Message from the Chair, Martin Ferguson
We end 2015 on an optimistic note. Considerable progress has been made to drive demand for hotels and both the domestic and international visitor statistics are at record levels.
At last the Federal Government has recognised the importance of tourism by building on the good work of Trade Minister Andrew Robb and appointing a dedicated Tourism Minister. Senator Colbeck has been very energetic and supportive since his elevation to the ministry.
Even in the recent MYEFO statement there was recognition that the economy was shifting away from strong resource investment-led growth to broader-based drivers of economic activity, particularly from the services sector.
There are signs that our messaging is beginning to have an impact on Government policies with an understanding of the need for more flexible temporary skilled migration arrangements, particularly in regional and remote areas.
We are conscious that the stellar performances of many capital cities haven’t always been replicated in regional and remote Australia and we are concentrating on getting that message across to Federal and State Governments. In recent months, additional funds have been made available to regional infrastructure projects, but we believe a great deal more can be done to reduce red tape and provide greater stimulus.
There are still many challenges that will be present throughout 2016. A decision on excessive penalty rates will be handed down during the year, with the Fair Work Commission set to follow the Productivity Commission and make recommendations about the future of weekend, public holiday and part time work awards. AHA, in partnership with TAA, has led the case in front of the Commission on behalf of the entire industry, and while it is an election year, and therefore Governments are nervous to take definitive action, we are confident that our case is a strong one that has resonated with businesses and employees alike.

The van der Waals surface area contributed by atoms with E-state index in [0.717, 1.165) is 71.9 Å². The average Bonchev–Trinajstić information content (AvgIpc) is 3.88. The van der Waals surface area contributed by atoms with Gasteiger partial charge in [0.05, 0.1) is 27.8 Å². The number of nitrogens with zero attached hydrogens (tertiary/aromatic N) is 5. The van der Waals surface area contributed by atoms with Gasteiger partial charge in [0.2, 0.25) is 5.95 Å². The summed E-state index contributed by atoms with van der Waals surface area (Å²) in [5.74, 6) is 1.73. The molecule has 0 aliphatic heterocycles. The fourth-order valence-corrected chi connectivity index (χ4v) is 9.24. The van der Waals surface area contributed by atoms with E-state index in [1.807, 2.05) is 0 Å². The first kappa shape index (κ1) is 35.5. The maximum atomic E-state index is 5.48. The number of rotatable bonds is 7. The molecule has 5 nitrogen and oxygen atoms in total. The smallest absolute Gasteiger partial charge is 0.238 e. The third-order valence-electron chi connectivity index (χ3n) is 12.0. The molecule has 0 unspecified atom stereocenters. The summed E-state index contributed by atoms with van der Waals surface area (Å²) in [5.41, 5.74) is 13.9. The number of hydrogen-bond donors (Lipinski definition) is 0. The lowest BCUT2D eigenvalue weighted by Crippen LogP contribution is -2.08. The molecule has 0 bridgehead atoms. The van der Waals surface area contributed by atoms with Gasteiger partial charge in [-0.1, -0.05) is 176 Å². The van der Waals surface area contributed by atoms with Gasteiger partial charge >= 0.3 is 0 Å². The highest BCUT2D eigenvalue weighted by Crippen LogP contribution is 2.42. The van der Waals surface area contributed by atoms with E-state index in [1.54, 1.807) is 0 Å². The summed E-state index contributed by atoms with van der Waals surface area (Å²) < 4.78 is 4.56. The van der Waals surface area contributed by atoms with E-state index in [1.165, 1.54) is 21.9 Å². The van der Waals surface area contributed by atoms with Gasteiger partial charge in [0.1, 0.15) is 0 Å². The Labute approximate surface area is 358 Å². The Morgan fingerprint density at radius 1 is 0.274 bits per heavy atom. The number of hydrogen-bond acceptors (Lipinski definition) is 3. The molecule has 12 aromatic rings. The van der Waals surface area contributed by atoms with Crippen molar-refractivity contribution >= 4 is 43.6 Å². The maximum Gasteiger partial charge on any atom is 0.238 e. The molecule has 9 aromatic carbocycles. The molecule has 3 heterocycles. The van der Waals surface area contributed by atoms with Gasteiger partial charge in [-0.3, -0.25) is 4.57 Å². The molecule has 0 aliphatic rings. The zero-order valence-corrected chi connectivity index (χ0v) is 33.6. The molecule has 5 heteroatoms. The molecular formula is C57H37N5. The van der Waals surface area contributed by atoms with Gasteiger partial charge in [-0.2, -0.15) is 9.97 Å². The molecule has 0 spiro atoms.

We can also anticipate governments at all levels making more definitive statements on unregulated short-term accommodation and then following it up with action. It is being increasingly recognised that the grey areas that surrounds this sector are allowing commercial operators to evade their responsibilities at the cost of jobs, community, taxation and guest safety.
Another area of concern to members is access to skilled staff and while the emphasis should always be on developing our own talent, with the largest-ever pipeline of new hotels coming on stream, the industry needs visa liberalisation and supportive Government policies to access temporary skilled staff.
I have thoroughly enjoyed my first six months as Chair of TAA. I have had the pleasure of meeting many members during my time in the position and look forward to meeting as many of you as possible during 2016. Till then, my best wishes for a safe and fulfilling Christmas and New Year.